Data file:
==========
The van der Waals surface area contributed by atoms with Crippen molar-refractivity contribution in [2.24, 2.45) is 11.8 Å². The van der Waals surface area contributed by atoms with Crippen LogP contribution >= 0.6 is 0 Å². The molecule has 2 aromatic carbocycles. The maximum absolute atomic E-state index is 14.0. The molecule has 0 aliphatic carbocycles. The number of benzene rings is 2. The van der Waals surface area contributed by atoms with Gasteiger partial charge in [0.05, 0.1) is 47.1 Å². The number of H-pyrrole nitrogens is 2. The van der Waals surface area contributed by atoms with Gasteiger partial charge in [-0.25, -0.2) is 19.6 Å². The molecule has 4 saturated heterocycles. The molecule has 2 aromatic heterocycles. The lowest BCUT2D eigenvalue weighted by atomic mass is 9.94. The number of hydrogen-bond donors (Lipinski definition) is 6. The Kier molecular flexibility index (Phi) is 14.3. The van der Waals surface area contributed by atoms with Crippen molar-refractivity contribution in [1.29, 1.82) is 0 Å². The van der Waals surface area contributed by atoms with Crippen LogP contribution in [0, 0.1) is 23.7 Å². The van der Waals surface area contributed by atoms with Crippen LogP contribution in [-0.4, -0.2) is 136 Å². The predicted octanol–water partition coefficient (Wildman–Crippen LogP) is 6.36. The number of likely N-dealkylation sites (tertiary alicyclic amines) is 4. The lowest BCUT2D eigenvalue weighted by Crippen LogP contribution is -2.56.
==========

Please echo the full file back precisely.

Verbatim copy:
The van der Waals surface area contributed by atoms with Crippen molar-refractivity contribution in [2.24, 2.45) is 11.8 Å². The van der Waals surface area contributed by atoms with Crippen LogP contribution >= 0.6 is 0 Å². The molecule has 2 aromatic carbocycles. The maximum absolute atomic E-state index is 14.0. The molecule has 0 aliphatic carbocycles. The number of benzene rings is 2. The van der Waals surface area contributed by atoms with Gasteiger partial charge in [0.05, 0.1) is 47.1 Å². The number of H-pyrrole nitrogens is 2. The van der Waals surface area contributed by atoms with Gasteiger partial charge in [-0.25, -0.2) is 19.6 Å². The molecule has 4 saturated heterocycles. The molecule has 2 aromatic heterocycles. The lowest BCUT2D eigenvalue weighted by atomic mass is 9.94. The number of hydrogen-bond donors (Lipinski definition) is 6. The Kier molecular flexibility index (Phi) is 14.3. The van der Waals surface area contributed by atoms with Crippen molar-refractivity contribution in [1.29, 1.82) is 0 Å². The van der Waals surface area contributed by atoms with Crippen LogP contribution in [0, 0.1) is 23.7 Å². The van der Waals surface area contributed by atoms with Crippen LogP contribution in [-0.4, -0.2) is 136 Å². The predicted octanol–water partition coefficient (Wildman–Crippen LogP) is 6.36. The number of likely N-dealkylation sites (tertiary alicyclic amines) is 4. The lowest BCUT2D eigenvalue weighted by Crippen LogP contribution is -2.56.